After thinking about where i'd like to see beer go, I was stopped in my tracks by asking 'when will the light be turned back to good beer that is free of trends/fads?' Don't get me wrong, I am all for the continued exploration and development of what beer can be. As well as the opportunity for beer fans to have the opportunity to try a myriad of takes on various beer styles. What I fear is the loss of enjoyment of a good, solid beer due to the pressure to continue to push the boundaries of beer.
A Bells stout, Great Lakes Edmund Fitzgerald Porter, Lagunitas IPA, etc are all great examples of the style and will not be going anywhere soon. It is the prevalence of solid beers such as these that keeps me from fearing that the pressure to come up with the next thing that continues to push the limits of beer will not hinder a homebrewer from taking the next step of making her/his beer available to the populace at large.
Saturday, November 21, 2009
All are great in their own way and have their own unique story. Half-Acre has opted to host a weekly scavenger hunt in which they, or a fan, hides a token and the person that finds it is awarded with beer. The scavenger hunt clue(s), and the Half Acre blog, can be found here. It's a great time and it provides a great excuse to get out of your house and into parts of Chicago that you may have never visited otherwise.
Half-Acre has begun using their fans to create the clue and hide the capsule. This week's clue is:
Cleats and chains will cross here for lasting glory.
If you run into trouble down below just repeat these words:
"Well, come along! I've got two spears,
And I'll poke your eyeballs out at your ears;
I've got besides two curling stones,
And I'll crush you to bits, body and bones."
The capsule is hidden in a corner crack in the wall on the north side. Remember. "Chicago Can"
If you find the capsule, call or txt Half Acre at 773 351 5709.
Thursday, November 19, 2009
The pour provides little foam/head creation, but what head is created does linger.
The beer itself smells of cool dark chocolate, smoked brisket, and perhaps dark caramel.
The taste is surprisingly smooth, but it does not linger for longer. It does resonate on the middle part of the tongue, but the aforementioned aromas and rye fade quickly on the palette.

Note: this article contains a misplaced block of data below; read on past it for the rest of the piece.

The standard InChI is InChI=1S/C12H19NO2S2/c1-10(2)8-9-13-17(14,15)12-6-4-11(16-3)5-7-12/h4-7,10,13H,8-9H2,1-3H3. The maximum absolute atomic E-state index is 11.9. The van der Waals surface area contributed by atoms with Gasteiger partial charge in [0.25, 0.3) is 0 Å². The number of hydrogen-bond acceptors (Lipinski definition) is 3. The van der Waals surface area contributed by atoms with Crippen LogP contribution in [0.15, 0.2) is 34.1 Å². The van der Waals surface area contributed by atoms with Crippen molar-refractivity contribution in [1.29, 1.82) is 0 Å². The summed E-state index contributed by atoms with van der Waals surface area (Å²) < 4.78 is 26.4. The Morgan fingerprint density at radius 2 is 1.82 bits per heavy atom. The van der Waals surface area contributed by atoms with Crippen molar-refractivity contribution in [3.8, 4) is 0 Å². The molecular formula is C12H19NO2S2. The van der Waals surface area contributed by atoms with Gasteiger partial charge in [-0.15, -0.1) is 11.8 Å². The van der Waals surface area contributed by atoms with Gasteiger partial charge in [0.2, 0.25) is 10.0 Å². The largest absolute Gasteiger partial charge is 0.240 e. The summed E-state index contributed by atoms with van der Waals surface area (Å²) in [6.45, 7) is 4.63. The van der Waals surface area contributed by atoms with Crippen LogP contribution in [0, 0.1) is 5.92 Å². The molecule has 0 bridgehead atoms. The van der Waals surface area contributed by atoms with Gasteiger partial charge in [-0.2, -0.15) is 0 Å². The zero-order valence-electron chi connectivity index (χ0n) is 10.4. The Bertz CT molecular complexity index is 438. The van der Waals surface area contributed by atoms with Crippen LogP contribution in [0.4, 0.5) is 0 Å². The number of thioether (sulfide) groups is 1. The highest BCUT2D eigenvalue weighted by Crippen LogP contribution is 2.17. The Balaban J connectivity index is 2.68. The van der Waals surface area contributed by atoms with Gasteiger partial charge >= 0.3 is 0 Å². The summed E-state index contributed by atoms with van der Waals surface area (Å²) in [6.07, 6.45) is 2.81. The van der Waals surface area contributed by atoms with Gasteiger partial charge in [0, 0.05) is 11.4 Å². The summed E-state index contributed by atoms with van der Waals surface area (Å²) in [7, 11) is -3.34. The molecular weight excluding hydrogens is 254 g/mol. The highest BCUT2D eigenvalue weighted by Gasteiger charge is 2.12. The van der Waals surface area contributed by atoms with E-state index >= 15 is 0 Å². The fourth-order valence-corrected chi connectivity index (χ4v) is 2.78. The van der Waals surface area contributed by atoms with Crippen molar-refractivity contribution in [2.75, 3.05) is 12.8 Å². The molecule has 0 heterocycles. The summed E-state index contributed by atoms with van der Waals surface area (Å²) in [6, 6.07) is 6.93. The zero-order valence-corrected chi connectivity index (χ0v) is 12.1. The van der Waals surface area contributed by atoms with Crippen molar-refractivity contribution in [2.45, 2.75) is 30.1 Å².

All in all a nice stout, but not one I would recommend immediately to others.
Friday, November 6, 2009
This seemed pretty awesome, so I googled the guy further and found an update from 2008, describing the metamorphosis of "The Device" into the "NanoBrewMaster," a high tech system being groomed for the retail market.
According to the Nano Brewing Tech website, the NBM (availability/cost pending) is completely computerized, handling every aspect from sanitizing to serving completely hands-free.
Upon further reflection, while this may be a pretty sweet setup for someone who enjoys drinking beer, it does sort of take the fun out of brewing beer, if it can be called that--not sure this qualifies as home brewing if all the "brewer" does is flip a switch. On the other hand, commercial breweries do a fair amount of automation by necessity, and no one would accuse them of faking it, so perhaps I'm being a home brew snob!
No doubt about it, the inventor does have mad skills to create such a device, and as an in-home bar, it's pretty cool. However, I would be curious to hear some thoughts from fellow home brewers as to whether this "counts" as home brew--seems like cheating to me (but I suppose with delicious results all the same). What do you think?
Thursday, November 5, 2009
The website itself is loaded with advice for homebrewers of all levels of experience, info on different ingredients, news on what is going on in the brewing community, links to help begin and maintain your own local homebrewer/beer club, and much much more.
I highly recommend visiting the new website, and checking in on it every so often.
Post your thoughts, share your knowledge and experience, and take the opportunity to share your questions with other folks who have been where you are now.
In short, check out the site, and keep brewing!!
Sunday, November 1, 2009
Piece Brewery & Pizzeria in Wicker Park (1923 W North Ave)
Sunday, December 6th
1:30 PM - 4:30 PM
Come join us for a pint and a pizza at this most excellent brewpub! If you'd like us to save you some space (in the event of football crowds), please RSVP to the Facebook Event we've set up on our FB page.
Rick Lyke was tested for prostate cancer when he was 47. He was getting up in years, and it was deemed necessary to begin checking for cancers that are more common in males as they approach or surpass the age of 50 (prostate, colorectal (sp?), etc).
The test showed that he had prostate cancer, and he should begin treatment immediately.
The cancer has gone into remission and left him with the obligation/need to get tested every 6 months for the next 15 years to make sure that the cancer does not return. Quite a small price to pay for a longer life.
Since defeating cancer, Rick Lyke has founded Pints for Prostates which travels around the country advocating for prostate screening by holding/sponsoring events that marry prostate screening with beer. All of the funds raised at these events go towards Us TOO which is a 'nonprofit prostate cancer education and support network'.
Everything I read about the events sounds positive. It's an opportunity for survivors to come together and talk. Perhaps more importantly, it provides a chance for people to come together, get the facts, and hopefully learn enough to convince the attendees to get tested.
So, if you are unsure about whether or not to get tested, visit the Us TOO website (http://www.ustoo.org/) and learn more.